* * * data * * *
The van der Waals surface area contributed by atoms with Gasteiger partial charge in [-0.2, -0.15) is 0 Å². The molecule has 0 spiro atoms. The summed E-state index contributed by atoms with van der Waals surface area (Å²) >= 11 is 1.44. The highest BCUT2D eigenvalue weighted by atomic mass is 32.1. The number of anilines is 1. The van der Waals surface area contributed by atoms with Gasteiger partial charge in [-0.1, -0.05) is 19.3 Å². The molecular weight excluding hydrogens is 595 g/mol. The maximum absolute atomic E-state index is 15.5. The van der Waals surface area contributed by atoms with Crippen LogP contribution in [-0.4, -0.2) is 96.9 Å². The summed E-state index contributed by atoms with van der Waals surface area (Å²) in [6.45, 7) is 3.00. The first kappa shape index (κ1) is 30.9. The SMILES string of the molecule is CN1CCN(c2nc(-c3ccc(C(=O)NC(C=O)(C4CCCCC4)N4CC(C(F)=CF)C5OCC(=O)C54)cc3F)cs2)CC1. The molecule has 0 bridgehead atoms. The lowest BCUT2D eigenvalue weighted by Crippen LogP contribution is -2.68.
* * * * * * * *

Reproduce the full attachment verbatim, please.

The van der Waals surface area contributed by atoms with Gasteiger partial charge in [-0.2, -0.15) is 0 Å². The molecule has 0 spiro atoms. The summed E-state index contributed by atoms with van der Waals surface area (Å²) >= 11 is 1.44. The highest BCUT2D eigenvalue weighted by atomic mass is 32.1. The number of anilines is 1. The van der Waals surface area contributed by atoms with Gasteiger partial charge in [-0.1, -0.05) is 19.3 Å². The molecular weight excluding hydrogens is 595 g/mol. The maximum absolute atomic E-state index is 15.5. The van der Waals surface area contributed by atoms with Crippen LogP contribution in [-0.4, -0.2) is 96.9 Å². The summed E-state index contributed by atoms with van der Waals surface area (Å²) in [6.45, 7) is 3.00. The first kappa shape index (κ1) is 30.9. The SMILES string of the molecule is CN1CCN(c2nc(-c3ccc(C(=O)NC(C=O)(C4CCCCC4)N4CC(C(F)=CF)C5OCC(=O)C54)cc3F)cs2)CC1. The molecule has 0 bridgehead atoms. The lowest BCUT2D eigenvalue weighted by Crippen LogP contribution is -2.68.